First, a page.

Even for someone who is as keen on plants as Phillip Jenkins is, there is an inordinate amount of plants packed into this hillside he calls The Stone Column Garden. It sings with color. Notice how the red echoes throughout the beds, leading your eye around the garden. To make this garden even more incredible, it is only 18 months old. The pond with waterfall was just added a little over a month ago.
Bare dirt can be a daunting pallet on which to paint a garden. Consider this site where builders have removed all the topsoil, leaving compacted clay subsoil behind; add to that a hillside that slopes into your home and there is major work to be done to create a garden. For gardener Phillip Jenkins, this was an opportunity to garden on a whole different plane.
First came the leveling and a concrete block retaining wall. “I committed the plan on graph paper to scale,” Phillip said. Then, “I painted it on the ground. The fella doing the construction said he had never had anyone draw what they wanted in the dirt.”
Then stacked stone walls were added at various heights to add interest and create planting pockets for trees, shrubs, and flowers. “The curves provide a contrast to all of the straight lines,” Phillip explains. He angled the garden walls so that there would be a view inside and out. “The lot was sloping to the house and I wanted the garden to be seen from inside. When you landscape so it can be seen inside the house, it allows you to enjoy the garden all the time,” Phillip said.
The walls were backfilled with truckloads of pine bark soil conditioner, sand, and mushroom compost, all tilled together with the native clay. Then Phillip began his plantings and learned a valuable lesson. Wait until the new soil mixture settles before adding trees and shrubs. (Gardeners never quit learning.) The soil had settled below the walls edges. Since this wasn’t the look he wanted, Phillip had to dig up, add more soil mixture, wait for the inevitable settling, and then replant.
Once all of the hardscape was installed, it was time for Phillip’s favorite part of the landscape process, choosing the plants. It wasn’t easy. He moved from a shady acreage site to this tiny, by comparison, sunny spot, but still, there were plants he wanted to grow. One he hadn’t had much room for before was the garden phlox ‘David’. Its white blossoms are “…the size of basketballs,” he pointed out. All of the healthy plantings attest to the care they receive and the soil’s condition.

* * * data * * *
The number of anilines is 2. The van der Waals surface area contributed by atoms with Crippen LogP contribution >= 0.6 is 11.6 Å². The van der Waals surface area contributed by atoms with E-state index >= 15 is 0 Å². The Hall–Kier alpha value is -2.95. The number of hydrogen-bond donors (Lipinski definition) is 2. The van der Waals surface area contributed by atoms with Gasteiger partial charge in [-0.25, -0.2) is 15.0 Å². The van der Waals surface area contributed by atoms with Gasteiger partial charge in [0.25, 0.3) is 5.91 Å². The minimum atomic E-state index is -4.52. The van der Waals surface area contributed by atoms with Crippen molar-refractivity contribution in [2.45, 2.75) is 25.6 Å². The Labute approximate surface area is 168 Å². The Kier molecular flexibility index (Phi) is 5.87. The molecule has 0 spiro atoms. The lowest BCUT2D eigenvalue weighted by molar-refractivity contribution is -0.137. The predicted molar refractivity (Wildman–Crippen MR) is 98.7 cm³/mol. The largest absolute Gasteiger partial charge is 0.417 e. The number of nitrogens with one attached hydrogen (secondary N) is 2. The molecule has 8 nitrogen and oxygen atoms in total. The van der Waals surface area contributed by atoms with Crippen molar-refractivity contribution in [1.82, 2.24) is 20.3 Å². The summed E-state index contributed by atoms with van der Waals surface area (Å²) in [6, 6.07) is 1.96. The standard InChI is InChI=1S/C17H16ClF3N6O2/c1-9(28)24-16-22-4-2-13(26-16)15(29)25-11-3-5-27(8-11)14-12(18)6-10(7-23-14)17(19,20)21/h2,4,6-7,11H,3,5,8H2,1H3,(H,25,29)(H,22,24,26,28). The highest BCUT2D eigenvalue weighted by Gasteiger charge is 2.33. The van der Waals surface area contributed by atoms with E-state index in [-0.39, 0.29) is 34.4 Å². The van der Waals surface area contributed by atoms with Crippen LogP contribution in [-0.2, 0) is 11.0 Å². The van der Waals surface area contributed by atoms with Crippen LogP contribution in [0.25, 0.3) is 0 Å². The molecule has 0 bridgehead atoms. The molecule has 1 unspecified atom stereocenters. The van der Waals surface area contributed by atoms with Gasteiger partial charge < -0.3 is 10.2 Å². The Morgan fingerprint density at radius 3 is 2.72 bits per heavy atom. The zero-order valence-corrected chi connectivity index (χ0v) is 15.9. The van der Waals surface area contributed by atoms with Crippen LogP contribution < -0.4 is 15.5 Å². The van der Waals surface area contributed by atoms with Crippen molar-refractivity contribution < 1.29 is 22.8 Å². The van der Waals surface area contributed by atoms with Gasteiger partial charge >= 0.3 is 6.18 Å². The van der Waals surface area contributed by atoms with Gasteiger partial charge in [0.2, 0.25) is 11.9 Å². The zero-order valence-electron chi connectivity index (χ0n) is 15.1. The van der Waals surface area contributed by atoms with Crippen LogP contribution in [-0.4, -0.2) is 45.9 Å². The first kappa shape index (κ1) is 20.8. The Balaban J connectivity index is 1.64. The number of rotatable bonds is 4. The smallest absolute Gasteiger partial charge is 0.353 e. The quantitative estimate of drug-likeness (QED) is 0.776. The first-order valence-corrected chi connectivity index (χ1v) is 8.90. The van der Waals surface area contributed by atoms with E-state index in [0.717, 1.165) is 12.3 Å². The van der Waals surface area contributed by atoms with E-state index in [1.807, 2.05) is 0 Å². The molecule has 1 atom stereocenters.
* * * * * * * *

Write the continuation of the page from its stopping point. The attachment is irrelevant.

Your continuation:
Who wants to drag a mower into this space to keep grass tidy? Not Phillip. The dwarf mondo grass lawn was a tedious installation, but it requires no mowing. Vegetables, too, are now possible. Tomatoes, peppers, and squash thrive along the side yard leading to the garden entrance.
What can we learn from this garden even if we have plenty of space to spare? Plenty!
Water and wait for the soil to settle before you plant in new, amended soil areas. This applies to containers, too.
If a small tree, shrub, or any plant is in the wrong place, just dig it up and move it.
Slip vegetables into your flower border.
Use a groundcover instead of grass to create a low maintenance lawn.
Use curves to soften straight lines.
Spray marking paint to create your garden boundaries on the ground.
Build your garden so you can enjoy it from indoors as well as out.
Healthy soil and a good fertilizer program make for a blossoming garden. Phillip’s tips for healthy plants:
Start with the soil. Amend native soils in the whole planting area, not just in a dug hole.
“To keep Caladiums looking good, fertilize often. They have to have a lot of oomph! or they start to decline.”
Use a slow release fertilizer. He uses Osmocote in containers to keep plants fed and blooming.
Phillip Jenkins is a Real Estate Professional, an avid gardener, and an Honorary Lexington County South Carolina Master Gardener. See more photos of his garden at www.PhillipJenkins.com
By Heather Rhoades, GardeningKnowHow.com,
Photographs courtesy of GardeningKnowHow.com
Cover crops are an often-overlooked way to improve the vegetable garden. Oftentimes, people consider the time between late fall to winter to early spring to be a time where the vegetable garden space is wasted. We think our gardens rest during this time, but this is not the case at all.
Join fellow garden lovers, history buffs and music enthusiasts to discover the quaint towns and colorful gardens of Holland and Belgium in May of 2018.
This exciting journey will be hosted by nationally known host Eric Johnson, of Public Television's blockbuster show GardenSmart. Your river cruise begins in Amsterdam where you'll see works by Rembrandt and Van Gogh, Anne Frank's House, and see the city's most famous gardens. Then spend a full morning on the grounds of the most beautiful spring garden in the world-Keukenhof! Visit the picturesque Belgian towns of Bruges and Ghent as well as Kinderdijk, with the Netherlands' iconic collection of 19 authentic windmills that is a UNESCO World Heritage Site. In addition, history buffs will experience a captivating tour of the WWI trenches of Flanders and WWII Arnhem Battlefield of A Bridge Too Far fame. You won't want to miss this extraordinary garden adventure to Holland and Belgium.
Book by November 15, 2017 and save up to $1200 dollars per person!
To register call:
Alki Tours at 800-895-2554
Click here to sign up for our monthly NEWSLETTER packed with great articles and helpful tips for your home, garden and pets!